175th Anniversary Reflections on behalf of APC
Being a longtime and very active member of The Armenian Presbyterian Church is only one part of my journey as an Armenian Evangelical. It is true that at APC we meld what we hope is the very best of our Armenian Evangelical traditions with our Presbyterian denomination honoring the roots of our formation in 1898. However, considering only that part of my journey does not provide proper context.
As a child and a young man I was raised in our Armenian Evangelical Church of New York. I was privileged to be shepherded by some of the truly great pastors who helped shape The Armenian Evangelical Church in post war America. I was and have always been a “Hye Aved” and proud of it. In reality however that too is only part of my journey as well.
As a child and a young man my parents were very interested in me learning from and understanding our Armenian Apostolic and Armenian Catholic traditions. They felt it would give me a better scope of understanding as to why we are Armenian Evangelicals in the first place and how all of us Armenians are one people and part of one Body of Christ.
For about six years I was privileged to attend Sunday School and serve on the altar at Saint Thomas Armenian (Apostolic) Church in Tenafly, New Jersey, which is the town we lived in. I also attended their Armenian school. The Der Hayr there was quite progressive and allowed me, as an Armenian Evangelical kid, to be part of their worship and even serve on the altar in their worship. His son and I were buddies and we attended the same school. Der Hayr and I remained very close until his recent passing and even spoke weekly. Yes, I am Evangelical, but he was my Der Hayr.
Separately for six Summers I had the privilege of attending camp at Saint Gregory’s Armenian School an Camp in East Falmouth, Massachusetts. The camp was run by Mekhitarist priests. There I learned much about the Armenian Catholic traditions and served as an Altar Boy on a very regular basis, even at times daily. The priests would have a daily Mass and anyone could attended. Under their tutelage I came to understand the differences between the experiences in the Roman Catholic Church relative to our Armenian Catholic Church.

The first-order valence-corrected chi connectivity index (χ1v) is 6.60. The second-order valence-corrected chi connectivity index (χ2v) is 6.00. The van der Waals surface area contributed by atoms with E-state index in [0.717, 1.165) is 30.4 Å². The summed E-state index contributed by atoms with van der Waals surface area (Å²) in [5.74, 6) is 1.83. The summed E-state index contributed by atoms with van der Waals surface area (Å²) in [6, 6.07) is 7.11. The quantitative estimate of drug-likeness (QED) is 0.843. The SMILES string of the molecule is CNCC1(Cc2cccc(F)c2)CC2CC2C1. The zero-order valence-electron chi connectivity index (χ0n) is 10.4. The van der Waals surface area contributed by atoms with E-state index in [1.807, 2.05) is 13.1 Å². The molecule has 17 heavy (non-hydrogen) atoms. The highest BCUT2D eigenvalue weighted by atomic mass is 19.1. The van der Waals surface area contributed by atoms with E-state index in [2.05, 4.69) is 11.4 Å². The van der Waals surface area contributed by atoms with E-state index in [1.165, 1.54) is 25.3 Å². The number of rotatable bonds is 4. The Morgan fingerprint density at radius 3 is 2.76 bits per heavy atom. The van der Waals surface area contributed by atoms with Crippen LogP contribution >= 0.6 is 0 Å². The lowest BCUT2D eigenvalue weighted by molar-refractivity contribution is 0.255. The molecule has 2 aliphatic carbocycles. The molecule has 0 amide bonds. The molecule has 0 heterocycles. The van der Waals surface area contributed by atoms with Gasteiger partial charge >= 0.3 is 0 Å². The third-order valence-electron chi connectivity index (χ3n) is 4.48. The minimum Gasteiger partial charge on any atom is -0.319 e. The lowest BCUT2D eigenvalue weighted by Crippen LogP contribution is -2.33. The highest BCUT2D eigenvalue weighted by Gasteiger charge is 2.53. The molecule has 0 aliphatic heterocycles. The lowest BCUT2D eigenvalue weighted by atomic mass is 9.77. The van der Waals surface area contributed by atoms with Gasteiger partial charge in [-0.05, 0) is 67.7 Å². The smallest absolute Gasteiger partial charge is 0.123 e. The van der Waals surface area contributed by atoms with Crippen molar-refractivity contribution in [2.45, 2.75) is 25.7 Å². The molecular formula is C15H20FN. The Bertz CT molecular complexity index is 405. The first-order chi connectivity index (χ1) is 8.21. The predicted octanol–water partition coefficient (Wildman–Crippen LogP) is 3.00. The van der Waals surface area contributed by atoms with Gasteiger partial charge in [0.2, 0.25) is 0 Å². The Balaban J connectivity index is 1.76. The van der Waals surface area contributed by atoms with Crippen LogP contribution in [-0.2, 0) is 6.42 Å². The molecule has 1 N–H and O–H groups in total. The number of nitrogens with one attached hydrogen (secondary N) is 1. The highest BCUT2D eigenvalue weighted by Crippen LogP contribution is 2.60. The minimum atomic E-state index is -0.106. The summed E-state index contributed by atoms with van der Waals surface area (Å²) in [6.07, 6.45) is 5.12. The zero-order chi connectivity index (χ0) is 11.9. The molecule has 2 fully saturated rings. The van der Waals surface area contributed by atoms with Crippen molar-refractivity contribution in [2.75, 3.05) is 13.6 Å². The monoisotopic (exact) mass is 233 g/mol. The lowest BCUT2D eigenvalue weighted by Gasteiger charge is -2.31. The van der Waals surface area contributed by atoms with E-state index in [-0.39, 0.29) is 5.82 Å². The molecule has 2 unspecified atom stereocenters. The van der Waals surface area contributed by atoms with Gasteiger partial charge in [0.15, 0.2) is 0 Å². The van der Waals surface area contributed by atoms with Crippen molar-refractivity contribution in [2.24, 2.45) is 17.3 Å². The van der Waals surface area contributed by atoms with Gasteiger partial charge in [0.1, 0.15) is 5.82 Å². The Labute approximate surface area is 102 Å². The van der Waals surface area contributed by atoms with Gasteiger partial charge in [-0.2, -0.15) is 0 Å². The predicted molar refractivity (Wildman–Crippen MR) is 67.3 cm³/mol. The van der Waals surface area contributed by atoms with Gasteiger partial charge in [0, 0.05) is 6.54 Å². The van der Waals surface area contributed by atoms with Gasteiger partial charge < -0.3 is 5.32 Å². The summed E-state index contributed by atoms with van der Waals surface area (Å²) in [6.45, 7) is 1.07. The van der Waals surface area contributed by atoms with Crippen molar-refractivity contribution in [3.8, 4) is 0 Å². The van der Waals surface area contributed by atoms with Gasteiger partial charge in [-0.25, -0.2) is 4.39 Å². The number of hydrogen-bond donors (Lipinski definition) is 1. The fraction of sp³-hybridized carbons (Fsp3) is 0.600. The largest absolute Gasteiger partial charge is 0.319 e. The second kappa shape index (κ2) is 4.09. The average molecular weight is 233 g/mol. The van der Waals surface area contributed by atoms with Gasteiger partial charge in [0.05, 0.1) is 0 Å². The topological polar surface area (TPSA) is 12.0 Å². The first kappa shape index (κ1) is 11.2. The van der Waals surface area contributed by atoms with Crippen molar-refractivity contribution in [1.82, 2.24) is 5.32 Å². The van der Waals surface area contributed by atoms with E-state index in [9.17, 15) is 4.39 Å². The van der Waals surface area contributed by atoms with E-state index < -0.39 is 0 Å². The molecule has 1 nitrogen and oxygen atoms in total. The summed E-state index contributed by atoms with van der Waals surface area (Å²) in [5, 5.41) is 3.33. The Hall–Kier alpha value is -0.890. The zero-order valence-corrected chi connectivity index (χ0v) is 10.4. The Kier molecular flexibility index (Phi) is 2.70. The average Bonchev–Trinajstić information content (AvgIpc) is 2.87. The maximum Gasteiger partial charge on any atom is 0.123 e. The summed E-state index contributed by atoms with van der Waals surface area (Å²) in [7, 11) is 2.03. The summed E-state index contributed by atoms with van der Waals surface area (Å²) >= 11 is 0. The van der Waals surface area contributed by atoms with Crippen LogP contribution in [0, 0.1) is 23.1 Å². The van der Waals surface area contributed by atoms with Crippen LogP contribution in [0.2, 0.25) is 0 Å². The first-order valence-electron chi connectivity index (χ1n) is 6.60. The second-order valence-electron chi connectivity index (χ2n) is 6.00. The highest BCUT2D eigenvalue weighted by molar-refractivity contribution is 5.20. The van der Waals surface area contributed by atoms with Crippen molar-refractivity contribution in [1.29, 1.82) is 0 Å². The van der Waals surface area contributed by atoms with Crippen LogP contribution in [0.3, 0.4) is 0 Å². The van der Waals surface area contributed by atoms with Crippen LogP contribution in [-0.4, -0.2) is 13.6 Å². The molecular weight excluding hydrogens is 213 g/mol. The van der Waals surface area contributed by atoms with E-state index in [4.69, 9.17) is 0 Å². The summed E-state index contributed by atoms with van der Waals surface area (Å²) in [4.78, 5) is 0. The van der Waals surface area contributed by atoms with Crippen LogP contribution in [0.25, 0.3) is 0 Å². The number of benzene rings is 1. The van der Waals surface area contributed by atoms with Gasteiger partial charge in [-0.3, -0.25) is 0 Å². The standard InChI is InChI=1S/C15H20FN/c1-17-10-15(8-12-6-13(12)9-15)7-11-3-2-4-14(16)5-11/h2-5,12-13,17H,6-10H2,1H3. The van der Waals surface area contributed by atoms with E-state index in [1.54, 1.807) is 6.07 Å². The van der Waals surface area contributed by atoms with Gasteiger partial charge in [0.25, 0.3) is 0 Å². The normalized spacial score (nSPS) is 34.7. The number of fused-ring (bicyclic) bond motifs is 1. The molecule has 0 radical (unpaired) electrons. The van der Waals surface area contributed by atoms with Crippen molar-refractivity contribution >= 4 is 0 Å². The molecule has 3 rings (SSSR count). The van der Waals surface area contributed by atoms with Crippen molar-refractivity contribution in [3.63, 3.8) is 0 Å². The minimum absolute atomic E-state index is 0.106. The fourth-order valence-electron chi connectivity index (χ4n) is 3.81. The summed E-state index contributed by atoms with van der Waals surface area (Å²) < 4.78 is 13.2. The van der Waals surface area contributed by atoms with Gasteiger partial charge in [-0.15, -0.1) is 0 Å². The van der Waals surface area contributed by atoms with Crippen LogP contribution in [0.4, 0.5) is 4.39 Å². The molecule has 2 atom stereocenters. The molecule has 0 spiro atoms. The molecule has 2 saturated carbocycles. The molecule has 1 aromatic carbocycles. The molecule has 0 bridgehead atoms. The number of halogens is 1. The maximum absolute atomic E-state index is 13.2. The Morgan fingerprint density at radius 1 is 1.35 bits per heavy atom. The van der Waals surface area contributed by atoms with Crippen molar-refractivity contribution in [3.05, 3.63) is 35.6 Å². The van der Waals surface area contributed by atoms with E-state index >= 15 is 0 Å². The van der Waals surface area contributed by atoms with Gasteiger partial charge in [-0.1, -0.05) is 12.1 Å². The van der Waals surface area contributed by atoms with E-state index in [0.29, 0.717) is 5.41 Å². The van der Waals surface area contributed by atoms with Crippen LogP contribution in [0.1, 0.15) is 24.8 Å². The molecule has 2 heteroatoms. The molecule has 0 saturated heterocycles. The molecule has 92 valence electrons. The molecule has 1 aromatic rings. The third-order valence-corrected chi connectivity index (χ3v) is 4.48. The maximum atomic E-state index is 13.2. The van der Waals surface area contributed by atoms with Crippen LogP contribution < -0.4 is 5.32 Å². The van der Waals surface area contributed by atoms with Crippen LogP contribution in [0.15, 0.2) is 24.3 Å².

What I came to realize through these experiences was that the Armenian Evangelical movement was not part of The Reformation and not founded based on the needed usurpations of the Church due to the abuses of Rome. Unlike The Reformation in Europe we were not oppressed. We simply saw a different way of worship that was shown to us by missionaries. It doesn’t mean that our other Armenian Christian Traditions are lacking in any way, nor are they better or worse; it’s just that we were shown a different way to worship.
As Armenians we are very proud of the fact that we had the first church and Christian Nation and that we have a language and alphabet designed to translate scripture and put it in the hands of the people. Many Armenians show pride in calling our language “Azdoodzo Lezoo” or God’s language. And why not be proud of our past? Why not be proud of our Martyrs? As a people we came to faith early in history and we kept the faith at the highest of costs.
In that context the blessing that I see in the journey of being an Armenian Evangelical is discipleship. We are given the unique opportunity based on our history and based on the Great Commission to make disciples. It is something we need to do at all times and in all settings. Sometimes people, even Evangelicals, question if we are too religious. I think that’s a ridiculous question. I remember several occasions where I was personally criticized for quoting scripture and told that it should be left to the Badvelis…..Really? I responded by saying, who am I as an Armenian Evangelical to not be quoting scripture. It’s our duty to quote, to teach and to share.
Solomon wrote that of making books there is no end. Therefore I will not prolong these reflections. However I will close by reminding what the Apostle Paul wrote when he said for us to be prepared in all seasons. We need to be prepared in all seasons to be good disciples of Christ’s body, the church and share the Good News of Salvation and God’s Love. That is what being an Armenian Evangelical is all about.
Let us worshipfully enjoy this milestone 175thAnniversary giving the glory to Him who made it all possible! AMEN and Blessings to all!
Nicholas J. Aynilian Sr.
Armenian Presbyterian Church